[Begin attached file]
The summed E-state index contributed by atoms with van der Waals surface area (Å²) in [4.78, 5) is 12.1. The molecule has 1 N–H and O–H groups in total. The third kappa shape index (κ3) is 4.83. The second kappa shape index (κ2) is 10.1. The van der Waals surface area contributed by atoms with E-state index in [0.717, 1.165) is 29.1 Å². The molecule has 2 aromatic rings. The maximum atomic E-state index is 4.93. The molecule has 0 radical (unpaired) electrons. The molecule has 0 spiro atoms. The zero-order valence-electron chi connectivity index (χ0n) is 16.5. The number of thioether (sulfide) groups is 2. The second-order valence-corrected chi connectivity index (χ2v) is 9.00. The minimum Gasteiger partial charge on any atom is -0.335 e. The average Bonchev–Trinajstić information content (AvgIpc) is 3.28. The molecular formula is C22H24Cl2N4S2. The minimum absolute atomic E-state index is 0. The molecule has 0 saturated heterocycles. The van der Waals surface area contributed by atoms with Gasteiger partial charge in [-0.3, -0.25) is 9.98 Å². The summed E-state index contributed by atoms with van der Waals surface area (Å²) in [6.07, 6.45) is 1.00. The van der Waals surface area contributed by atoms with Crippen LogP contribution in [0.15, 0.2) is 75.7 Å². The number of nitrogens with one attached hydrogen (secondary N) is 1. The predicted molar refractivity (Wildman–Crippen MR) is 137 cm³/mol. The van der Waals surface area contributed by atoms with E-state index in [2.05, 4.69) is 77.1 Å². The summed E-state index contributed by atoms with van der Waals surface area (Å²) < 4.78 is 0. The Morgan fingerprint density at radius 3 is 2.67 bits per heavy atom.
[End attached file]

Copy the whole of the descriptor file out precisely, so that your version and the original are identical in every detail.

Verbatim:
The summed E-state index contributed by atoms with van der Waals surface area (Å²) in [4.78, 5) is 12.1. The molecule has 1 N–H and O–H groups in total. The third kappa shape index (κ3) is 4.83. The second kappa shape index (κ2) is 10.1. The van der Waals surface area contributed by atoms with E-state index in [0.717, 1.165) is 29.1 Å². The molecule has 2 aromatic rings. The maximum atomic E-state index is 4.93. The molecule has 0 radical (unpaired) electrons. The molecule has 0 spiro atoms. The zero-order valence-electron chi connectivity index (χ0n) is 16.5. The number of thioether (sulfide) groups is 2. The second-order valence-corrected chi connectivity index (χ2v) is 9.00. The minimum Gasteiger partial charge on any atom is -0.335 e. The average Bonchev–Trinajstić information content (AvgIpc) is 3.28. The molecular formula is C22H24Cl2N4S2. The minimum absolute atomic E-state index is 0. The molecule has 0 saturated heterocycles. The van der Waals surface area contributed by atoms with Gasteiger partial charge in [-0.3, -0.25) is 9.98 Å². The summed E-state index contributed by atoms with van der Waals surface area (Å²) in [6.07, 6.45) is 1.00. The van der Waals surface area contributed by atoms with Crippen LogP contribution in [0.15, 0.2) is 75.7 Å². The number of nitrogens with one attached hydrogen (secondary N) is 1. The predicted molar refractivity (Wildman–Crippen MR) is 137 cm³/mol. The van der Waals surface area contributed by atoms with E-state index in [2.05, 4.69) is 77.1 Å². The summed E-state index contributed by atoms with van der Waals surface area (Å²) < 4.78 is 0. The Morgan fingerprint density at radius 3 is 2.67 bits per heavy atom.